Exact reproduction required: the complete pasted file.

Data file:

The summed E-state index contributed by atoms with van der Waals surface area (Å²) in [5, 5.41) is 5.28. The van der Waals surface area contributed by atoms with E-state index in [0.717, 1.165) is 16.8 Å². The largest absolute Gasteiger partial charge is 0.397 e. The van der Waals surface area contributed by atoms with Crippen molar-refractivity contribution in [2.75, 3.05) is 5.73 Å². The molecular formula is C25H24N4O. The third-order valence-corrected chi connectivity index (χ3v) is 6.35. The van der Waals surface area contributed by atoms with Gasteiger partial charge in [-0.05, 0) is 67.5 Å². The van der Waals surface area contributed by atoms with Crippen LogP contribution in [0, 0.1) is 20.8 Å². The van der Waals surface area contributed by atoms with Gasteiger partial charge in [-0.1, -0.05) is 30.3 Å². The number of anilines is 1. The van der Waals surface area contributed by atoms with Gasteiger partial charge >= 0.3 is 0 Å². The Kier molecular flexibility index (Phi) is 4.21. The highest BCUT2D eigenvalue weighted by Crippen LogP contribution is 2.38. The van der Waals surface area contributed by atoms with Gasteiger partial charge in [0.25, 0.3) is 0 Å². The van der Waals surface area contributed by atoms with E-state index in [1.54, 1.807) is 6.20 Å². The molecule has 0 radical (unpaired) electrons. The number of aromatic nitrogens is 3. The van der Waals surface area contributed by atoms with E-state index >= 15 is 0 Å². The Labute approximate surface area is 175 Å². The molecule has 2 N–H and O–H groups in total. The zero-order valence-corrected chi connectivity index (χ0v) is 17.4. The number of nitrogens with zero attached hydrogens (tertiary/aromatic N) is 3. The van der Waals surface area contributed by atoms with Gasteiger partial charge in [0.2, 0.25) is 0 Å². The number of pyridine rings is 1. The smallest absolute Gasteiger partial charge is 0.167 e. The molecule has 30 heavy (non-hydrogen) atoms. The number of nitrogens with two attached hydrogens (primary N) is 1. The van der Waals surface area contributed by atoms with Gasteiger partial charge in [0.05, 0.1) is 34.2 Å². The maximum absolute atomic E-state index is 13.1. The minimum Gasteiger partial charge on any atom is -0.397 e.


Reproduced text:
The summed E-state index contributed by atoms with van der Waals surface area (Å²) in [5, 5.41) is 5.28. The van der Waals surface area contributed by atoms with E-state index in [0.717, 1.165) is 16.8 Å². The largest absolute Gasteiger partial charge is 0.397 e. The van der Waals surface area contributed by atoms with Crippen molar-refractivity contribution in [2.75, 3.05) is 5.73 Å². The molecular formula is C25H24N4O. The third-order valence-corrected chi connectivity index (χ3v) is 6.35. The van der Waals surface area contributed by atoms with Gasteiger partial charge in [-0.05, 0) is 67.5 Å². The van der Waals surface area contributed by atoms with Crippen LogP contribution in [0, 0.1) is 20.8 Å². The van der Waals surface area contributed by atoms with Gasteiger partial charge in [-0.1, -0.05) is 30.3 Å². The number of anilines is 1. The van der Waals surface area contributed by atoms with Gasteiger partial charge >= 0.3 is 0 Å². The Kier molecular flexibility index (Phi) is 4.21. The highest BCUT2D eigenvalue weighted by Crippen LogP contribution is 2.38. The van der Waals surface area contributed by atoms with Gasteiger partial charge in [0.25, 0.3) is 0 Å². The van der Waals surface area contributed by atoms with E-state index in [1.54, 1.807) is 6.20 Å². The molecule has 0 radical (unpaired) electrons. The number of aromatic nitrogens is 3. The van der Waals surface area contributed by atoms with E-state index >= 15 is 0 Å². The Labute approximate surface area is 175 Å². The molecule has 2 N–H and O–H groups in total. The zero-order valence-corrected chi connectivity index (χ0v) is 17.4. The number of nitrogens with zero attached hydrogens (tertiary/aromatic N) is 3. The van der Waals surface area contributed by atoms with Gasteiger partial charge in [0.2, 0.25) is 0 Å². The number of pyridine rings is 1. The smallest absolute Gasteiger partial charge is 0.167 e. The molecule has 30 heavy (non-hydrogen) atoms. The number of nitrogens with two attached hydrogens (primary N) is 1. The van der Waals surface area contributed by atoms with Gasteiger partial charge in [0.05, 0.1) is 34.2 Å². The maximum absolute atomic E-state index is 13.1. The minimum Gasteiger partial charge on any atom is -0.397 e.